ld

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quote:

This is why I want to funnel everything through the culture skill. You'll have a long list of actions (like you, I think this should be a cousin to the conversation options box). This list will narrow the higher your skill is until it's only 4-5 choices at the max.



What if you want to insult someone. Maybe just leave the complete list but have the best 4-5 choices float to the top of the list followed by the 4-5 most likely to insult the person. Leave the rest on so you can slight/irritate someone if you don't want to outright insult them.

edit: Sorry 'bout the tag


[edited by - kars on June 1, 2004 2:19:44 PM]

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your idea is good, but its sucess will rely on its implementation.

the gem in your idea is another level of immersion in the game setting. it will be important that how the player acts out this level does not break the immersion.

for example, popping up a text balloon may well remove any added immersion benefits. however you implement it, it should add to the immersion instead of being neutralized by a clumsy implementation. otherwise you introduce repetition and offset the advantage you initially sought.

Dredd
________________________________________

"To die with your sword still in its sheath is most regrettable" -- Miyomoto Musashi


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Another note: Try avoiding the situations where the player knows what he should do, but the character doesn''t. "I know I should bow but it is not in the options" situations greatly reduce immersion because the "bond" between the player and its character is broken.

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quote:
Original post by TechnoGoth
Also have you thought about culture in language and conversation? For instance some cultures use different variations of words depending on whether or not the person they are speaking to is of a higher or lower social class.



This is good for flavor, especially if you pay attention to world building and sprinkle the words in other areas the player will encounter it (like in a book, or speech, or overheard conversation). If you''re going with the classic RPG approach, maybe your player''s intelligence or perception determines if they pick up such a clue at all.

quote:
Original post by kseh
If culture is a skill and you''re commanding a crew, isn''t it logical to include in your crew maybe one master of protocol just as you would one engineer or pilot?


Yes, guides and experts from uni''s would be a perfect addition to your crew, and give you one more strategic tradeoff for things like your core crewmembers (or senior staff) and away missions (hmmm... more marines or more diplomats?).

Maybe there''s room for an etiquette and protocol droid?


quote:
Original post by Kars
What if you want to insult someone. Maybe just leave the complete list but have the best 4-5 choices float to the top of the list followed by the 4-5 most likely to insult the person. Leave the rest on so you can slight/irritate someone if you don''t want to outright insult them.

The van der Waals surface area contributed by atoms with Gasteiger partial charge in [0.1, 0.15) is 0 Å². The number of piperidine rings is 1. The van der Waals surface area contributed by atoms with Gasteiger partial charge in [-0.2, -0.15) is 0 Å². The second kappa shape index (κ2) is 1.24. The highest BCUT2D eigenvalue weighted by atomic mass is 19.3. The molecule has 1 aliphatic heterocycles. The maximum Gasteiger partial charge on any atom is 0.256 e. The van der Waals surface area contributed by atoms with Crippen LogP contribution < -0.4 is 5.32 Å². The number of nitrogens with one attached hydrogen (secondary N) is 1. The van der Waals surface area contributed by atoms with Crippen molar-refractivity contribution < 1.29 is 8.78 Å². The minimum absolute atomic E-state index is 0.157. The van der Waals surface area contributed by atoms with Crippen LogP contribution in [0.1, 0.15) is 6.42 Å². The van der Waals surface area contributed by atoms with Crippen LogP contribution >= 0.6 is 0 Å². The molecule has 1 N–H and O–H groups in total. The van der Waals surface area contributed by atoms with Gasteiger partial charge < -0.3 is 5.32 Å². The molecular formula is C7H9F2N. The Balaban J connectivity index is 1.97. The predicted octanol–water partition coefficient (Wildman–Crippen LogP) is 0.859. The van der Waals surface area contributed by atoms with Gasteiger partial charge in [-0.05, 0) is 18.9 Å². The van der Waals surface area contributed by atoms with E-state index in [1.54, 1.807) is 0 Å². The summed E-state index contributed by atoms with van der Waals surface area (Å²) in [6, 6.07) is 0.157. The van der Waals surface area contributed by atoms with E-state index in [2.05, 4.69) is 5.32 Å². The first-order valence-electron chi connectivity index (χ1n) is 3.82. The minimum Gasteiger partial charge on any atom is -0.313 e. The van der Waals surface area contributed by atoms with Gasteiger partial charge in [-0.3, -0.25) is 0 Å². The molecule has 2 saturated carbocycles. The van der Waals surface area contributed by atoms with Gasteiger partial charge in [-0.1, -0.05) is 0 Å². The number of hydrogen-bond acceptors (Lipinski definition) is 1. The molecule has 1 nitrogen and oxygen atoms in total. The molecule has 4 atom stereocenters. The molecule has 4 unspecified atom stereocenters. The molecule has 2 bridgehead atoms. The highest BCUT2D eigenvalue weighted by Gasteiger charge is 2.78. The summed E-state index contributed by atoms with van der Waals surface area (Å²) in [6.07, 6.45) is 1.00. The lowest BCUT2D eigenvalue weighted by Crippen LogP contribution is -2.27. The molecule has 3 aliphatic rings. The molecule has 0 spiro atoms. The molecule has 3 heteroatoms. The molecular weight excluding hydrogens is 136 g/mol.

Right, this is why I want to keep the options as open as possible without confusing and irritating you. Maybe you insult someone as an opening move to your strategy of actually getting them on your side (example: calling someone a coward in a warrior culture to anger them, which psychs them up; then soothing it over and getting them back on your side).

Of course, being able to pull of something this sophistocated would require a personality model as intricate and well thought out as a combat model.

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quote:
Original post by liquiddark
There is a potential to cut down on the UI clutter by using a small number of actions & giving the user the ability to govern the "intensity" of an action. For example, in Japanese culture you need to bow, but it is just as important that both your bow and the return bow of the person to whom you are showing respect are of the proper depth. In western culture, a handshake can be a means of meeting (simple handshake), greeting or acceptance(clasp/specialty handshake), or even dominance assertion (knuckle-grinder). The player''s control flow then has two stages - one to pick the proper gesture, and one to choose the right level at which to engage it. Then as their skill gets higher, the ability to zone in on the proper level should increase.



This is great, you''ve given me a different take on this: What if the core actions were not the specific things like "bow" or "pray" but more abstract actions like "honor" or "insult?" Now this is bland. But what if under each of these options (maybe like Technogoth says, there are 10 or 15 or whatever) you get the intensities, which are actual spelled out actions.

So you as the player think about what you want to do at the top level (which could even be a set of icons): Greet, Honor, Insult, Dominate (Show Power), Submit (Show Harmlessness), Show Approval, Show Disapproval, etc.

Under each of these are the intensities, which are unlocked based on your culture skill. But to keep the puzzle feel, you won''t automatically be told which intensity to choose (bow, embrace or handshake in this culture?) This way the player still has an incentive to walk around cities, observe people performing cultural actions, and read the in-game encyclopedia galactica references.